KIM CLIJSTERS: To be honest with you, I didn't even want to be involved, just because in my mind I was still focused. Okay, Kim, don't lose focus. You still need to win this last point here. I just tried to stay away against the back of the court and tried to stay away from everything.
Then all of a sudden, I didn't even hear, you know, anybody talking or anything or them talking to each other. I just, like I said, tried to stay away and tried not to lose focus or not to lose my concentration on trying to finish that match.

Q. But were you taken aback by her body language and her frustration, especially in the first set when she broke her racquet?
KIM CLIJSTERS: I didn't see it. I heard it.

Q. You didn't see it?
KIM CLIJSTERS: No, I didn't see her break the racquet, obviously, but I heard it. I heard the racquet being cracked. It's not like I'm looking at her doing it.
No, because you're so focused. You're kind of in your own bubble when you're out there. So you don't, yeah, you don't see it. I mean, I heard the racquet break a couple of times. (laughter.)
But, yeah.

Q. You're playing now the final against Caroline, a player which when you took your break two and a half years ago was not very well known. Now she's top 10 player even before the tournament, and she's played unbelievable, great, solid. She's 19 years old and in her first Grand Slam. So give your memories when you played your first Grand Slam, and what do you think about her?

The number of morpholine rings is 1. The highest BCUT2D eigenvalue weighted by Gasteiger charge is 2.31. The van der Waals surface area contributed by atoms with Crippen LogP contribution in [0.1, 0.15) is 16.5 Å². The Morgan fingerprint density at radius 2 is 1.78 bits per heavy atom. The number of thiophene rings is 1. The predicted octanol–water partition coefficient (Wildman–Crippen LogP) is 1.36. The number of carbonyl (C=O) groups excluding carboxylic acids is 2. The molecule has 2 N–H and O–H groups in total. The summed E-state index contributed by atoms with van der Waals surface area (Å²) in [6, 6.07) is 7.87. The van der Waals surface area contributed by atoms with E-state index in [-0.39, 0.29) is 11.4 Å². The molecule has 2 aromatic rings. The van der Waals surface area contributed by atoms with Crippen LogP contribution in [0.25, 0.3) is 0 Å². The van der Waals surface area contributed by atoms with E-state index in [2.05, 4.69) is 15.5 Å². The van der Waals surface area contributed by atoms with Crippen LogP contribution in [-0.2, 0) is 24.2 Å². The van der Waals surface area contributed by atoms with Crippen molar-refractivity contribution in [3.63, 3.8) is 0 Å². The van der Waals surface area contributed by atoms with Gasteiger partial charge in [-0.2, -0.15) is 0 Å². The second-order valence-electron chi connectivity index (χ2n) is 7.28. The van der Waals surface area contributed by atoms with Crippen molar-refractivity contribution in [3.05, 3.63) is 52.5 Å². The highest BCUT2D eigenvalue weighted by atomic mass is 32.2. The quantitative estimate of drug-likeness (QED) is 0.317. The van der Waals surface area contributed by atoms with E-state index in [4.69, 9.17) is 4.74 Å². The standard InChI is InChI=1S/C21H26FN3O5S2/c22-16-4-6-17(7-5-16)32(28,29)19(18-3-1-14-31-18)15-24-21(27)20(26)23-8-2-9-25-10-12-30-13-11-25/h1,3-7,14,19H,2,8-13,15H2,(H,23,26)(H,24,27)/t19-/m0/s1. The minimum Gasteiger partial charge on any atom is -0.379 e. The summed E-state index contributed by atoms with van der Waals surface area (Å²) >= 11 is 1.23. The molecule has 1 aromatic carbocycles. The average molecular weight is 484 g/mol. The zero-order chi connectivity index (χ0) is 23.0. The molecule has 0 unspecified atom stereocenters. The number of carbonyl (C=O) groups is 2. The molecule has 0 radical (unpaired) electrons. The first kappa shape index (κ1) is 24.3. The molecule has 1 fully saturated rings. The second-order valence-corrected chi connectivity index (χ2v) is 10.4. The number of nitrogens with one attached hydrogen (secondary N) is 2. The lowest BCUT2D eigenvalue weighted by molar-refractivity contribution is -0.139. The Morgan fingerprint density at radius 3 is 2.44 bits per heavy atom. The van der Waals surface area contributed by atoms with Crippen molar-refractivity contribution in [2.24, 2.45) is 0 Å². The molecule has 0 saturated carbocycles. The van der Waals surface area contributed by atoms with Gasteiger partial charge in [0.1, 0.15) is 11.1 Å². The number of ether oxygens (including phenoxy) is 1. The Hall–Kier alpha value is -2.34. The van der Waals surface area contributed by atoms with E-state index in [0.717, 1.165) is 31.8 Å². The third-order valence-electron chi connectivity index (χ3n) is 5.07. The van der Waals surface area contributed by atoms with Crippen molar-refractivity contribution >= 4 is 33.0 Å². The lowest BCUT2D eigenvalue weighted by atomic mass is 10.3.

KIM CLIJSTERS: To be honest with you, when I played an exhibition game in Hong Kong, I think it was the start of 2006 in my last year, she was -- you know, we played doubles together. She was like the -- she got a wildcard into the event as a new upcomer, young girl, so she must have been 16 at that time.
Just by the way she was hitting the ball, by the way that she was doing everything I think around the tennis was -- you could just tell, you know, that she was going to be, you know, a rising star. You know, she's shown that in her results. She's very consistent. You know, she's a super nice girl, as well. I've been able to get to know her a little bit better. I knew her a little bit from the past, but then got to know her a little bit better over these past couple of weeks. She's a very sweet girl.